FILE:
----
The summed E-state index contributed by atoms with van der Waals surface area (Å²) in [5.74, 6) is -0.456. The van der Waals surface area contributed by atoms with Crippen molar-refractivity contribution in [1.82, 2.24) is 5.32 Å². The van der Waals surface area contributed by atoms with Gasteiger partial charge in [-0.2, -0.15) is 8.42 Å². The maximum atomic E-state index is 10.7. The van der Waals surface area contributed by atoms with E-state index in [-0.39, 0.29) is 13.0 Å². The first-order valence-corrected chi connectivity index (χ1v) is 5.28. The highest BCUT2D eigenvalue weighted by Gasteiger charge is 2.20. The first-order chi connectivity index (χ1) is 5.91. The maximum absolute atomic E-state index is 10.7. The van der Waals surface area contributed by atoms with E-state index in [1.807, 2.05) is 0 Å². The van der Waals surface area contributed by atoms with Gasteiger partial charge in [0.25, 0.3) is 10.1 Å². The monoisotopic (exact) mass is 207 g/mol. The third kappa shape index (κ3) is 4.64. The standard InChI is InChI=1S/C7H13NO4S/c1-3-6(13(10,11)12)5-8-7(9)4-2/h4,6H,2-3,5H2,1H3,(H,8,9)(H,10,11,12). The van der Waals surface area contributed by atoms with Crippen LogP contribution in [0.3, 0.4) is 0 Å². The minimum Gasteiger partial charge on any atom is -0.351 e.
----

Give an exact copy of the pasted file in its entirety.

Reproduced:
The summed E-state index contributed by atoms with van der Waals surface area (Å²) in [5.74, 6) is -0.456. The van der Waals surface area contributed by atoms with Crippen molar-refractivity contribution in [1.82, 2.24) is 5.32 Å². The van der Waals surface area contributed by atoms with Gasteiger partial charge in [-0.2, -0.15) is 8.42 Å². The maximum atomic E-state index is 10.7. The van der Waals surface area contributed by atoms with E-state index in [-0.39, 0.29) is 13.0 Å². The first-order valence-corrected chi connectivity index (χ1v) is 5.28. The highest BCUT2D eigenvalue weighted by Gasteiger charge is 2.20. The first-order chi connectivity index (χ1) is 5.91. The maximum absolute atomic E-state index is 10.7. The van der Waals surface area contributed by atoms with E-state index in [1.807, 2.05) is 0 Å². The van der Waals surface area contributed by atoms with Gasteiger partial charge in [0.25, 0.3) is 10.1 Å². The monoisotopic (exact) mass is 207 g/mol. The third kappa shape index (κ3) is 4.64. The standard InChI is InChI=1S/C7H13NO4S/c1-3-6(13(10,11)12)5-8-7(9)4-2/h4,6H,2-3,5H2,1H3,(H,8,9)(H,10,11,12). The van der Waals surface area contributed by atoms with Crippen LogP contribution in [0.3, 0.4) is 0 Å². The minimum Gasteiger partial charge on any atom is -0.351 e.